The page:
US experts fault both Japan, SKorea for tensions


WASHINGTON (AP) — Sharp differences on historical issues that have strained relations between Japan and South Korea require Tokyo to face up to its abusive wartime past and for Seoul to be less preoccupied with it, U.S. experts and former officials say.

The divisions between the two main American allies in Asia, which play host to a total of 80,000 U.S. forces, have become a growing concern in Washington as it attempts to consolidate its system of alliances and deepen its engagement in the region.

South Korea's ambassador to Washington, Ahn Ho-young told the Heritage Foundation think tank Tuesday that it would difficult for relations between the neighbors to improve unless Japan "fairly and honestly" recognizes its wrongdoings of the past, including its treatment of so-called "comfort women" — mostly Chinese and Korean sex slaves used by Japan's military during World War II.

But U.S. experts addressing the same forum expressed frustration with the attitude of both South Korea and Japan given their common interests. They are both democracies, have strong economic ties and are both threatened by a nuclear North Korea.

"Washington has become frustrated with both our friends. With Japan for its tin-eared, ham-fisted diplomatic approach toward resolving historic issues, and with South Korea's insistence on seeing every issue through the lens of history," said Bruce Klingner, Heritage senior research fellow on Northeast Asia.

Evans Revere, a former senior State Department official, described the relationship as "often dysfunctional," undermining U.S. efforts to forge regional cooperation.

South Korean perceptions that Japan lacks contrition for its militarist past have intensified since nationalist Prime Minister Shinzo Abe was elected to power in Japan a year-and-a-half ago.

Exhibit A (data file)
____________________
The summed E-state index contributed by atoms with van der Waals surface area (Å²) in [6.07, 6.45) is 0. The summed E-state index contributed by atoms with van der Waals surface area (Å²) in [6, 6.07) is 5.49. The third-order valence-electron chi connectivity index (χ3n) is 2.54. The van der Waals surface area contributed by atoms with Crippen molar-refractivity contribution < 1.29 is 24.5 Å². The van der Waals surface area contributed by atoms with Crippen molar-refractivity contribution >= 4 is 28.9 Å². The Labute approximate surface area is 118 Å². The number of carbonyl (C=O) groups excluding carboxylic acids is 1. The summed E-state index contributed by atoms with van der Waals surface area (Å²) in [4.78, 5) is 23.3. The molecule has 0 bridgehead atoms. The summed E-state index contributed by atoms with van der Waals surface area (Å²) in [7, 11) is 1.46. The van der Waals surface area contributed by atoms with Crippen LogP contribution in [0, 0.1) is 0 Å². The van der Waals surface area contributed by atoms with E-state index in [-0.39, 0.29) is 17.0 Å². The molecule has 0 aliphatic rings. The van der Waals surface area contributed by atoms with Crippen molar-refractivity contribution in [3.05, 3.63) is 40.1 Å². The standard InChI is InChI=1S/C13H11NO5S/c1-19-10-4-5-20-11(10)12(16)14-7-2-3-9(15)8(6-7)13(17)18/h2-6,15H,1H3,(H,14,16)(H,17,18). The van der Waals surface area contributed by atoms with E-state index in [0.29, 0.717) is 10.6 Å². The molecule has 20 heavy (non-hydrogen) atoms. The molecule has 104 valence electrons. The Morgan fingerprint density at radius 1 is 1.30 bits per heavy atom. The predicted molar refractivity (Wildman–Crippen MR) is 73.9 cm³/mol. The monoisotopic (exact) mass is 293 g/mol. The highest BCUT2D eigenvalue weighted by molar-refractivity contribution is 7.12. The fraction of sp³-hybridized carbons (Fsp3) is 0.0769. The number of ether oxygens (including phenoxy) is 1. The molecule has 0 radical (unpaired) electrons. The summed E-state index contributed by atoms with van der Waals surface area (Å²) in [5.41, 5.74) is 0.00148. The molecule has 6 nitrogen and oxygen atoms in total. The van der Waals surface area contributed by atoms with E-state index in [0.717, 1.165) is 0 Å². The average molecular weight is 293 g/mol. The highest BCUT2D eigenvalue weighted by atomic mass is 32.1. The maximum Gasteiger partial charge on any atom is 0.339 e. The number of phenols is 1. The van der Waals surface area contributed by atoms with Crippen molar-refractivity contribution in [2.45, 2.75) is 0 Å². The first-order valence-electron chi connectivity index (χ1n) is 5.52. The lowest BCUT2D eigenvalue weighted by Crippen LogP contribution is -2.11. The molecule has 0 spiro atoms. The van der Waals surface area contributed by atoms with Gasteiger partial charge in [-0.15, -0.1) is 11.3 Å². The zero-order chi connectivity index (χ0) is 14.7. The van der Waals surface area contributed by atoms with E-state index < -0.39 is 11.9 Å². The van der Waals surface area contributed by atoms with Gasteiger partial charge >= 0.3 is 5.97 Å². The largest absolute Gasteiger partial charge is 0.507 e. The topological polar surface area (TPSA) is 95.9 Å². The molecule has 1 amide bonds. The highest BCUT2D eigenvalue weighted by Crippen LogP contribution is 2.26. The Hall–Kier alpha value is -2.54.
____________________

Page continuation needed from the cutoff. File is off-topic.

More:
Last December, Abe visited a shrine in Tokyo where convicted war Japanese criminals are among the 2.5 million honored. Last week, two Japanese Cabinet ministers also visited the Yasukuni shrine, prompting fresh criticism from South Korea.

South Korea is also suspicious about the Abe government's moves to reinterpret Japan's pacifist post-war constitution to allow Japanese troops a more active role in defensive military activities, including with the U.S. and other partners.

Dennis Blair, a former chief of the U.S. Pacific Command, supported the steps Japan was taking. "They should not be confused with a return to 1930s-style militarism. Japan of today is so far from that," he said.

Victor Cha, who served as director for Asian affairs in the George W. Bush White House, said there's no prospect of "closure" on historical issues between the two sides. He urged pragmatic cooperation, although he noted a growing sense of "Korea fatigue" in Japan over the criticism from Seoul.

Klingner said the evidence of atrocities by imperial Japan between 1910 and 1945 is "unequivocal and overwhelming and for anyone in Japan to question Tokyo's responsibility really historically inaccurate and morally reprehensible."

But he said South Korea should not allow "emotional nationalism to impede security policy."

It should identify specific steps it wants Tokyo to take, rather than make "amorphous demands for sincerity," he said.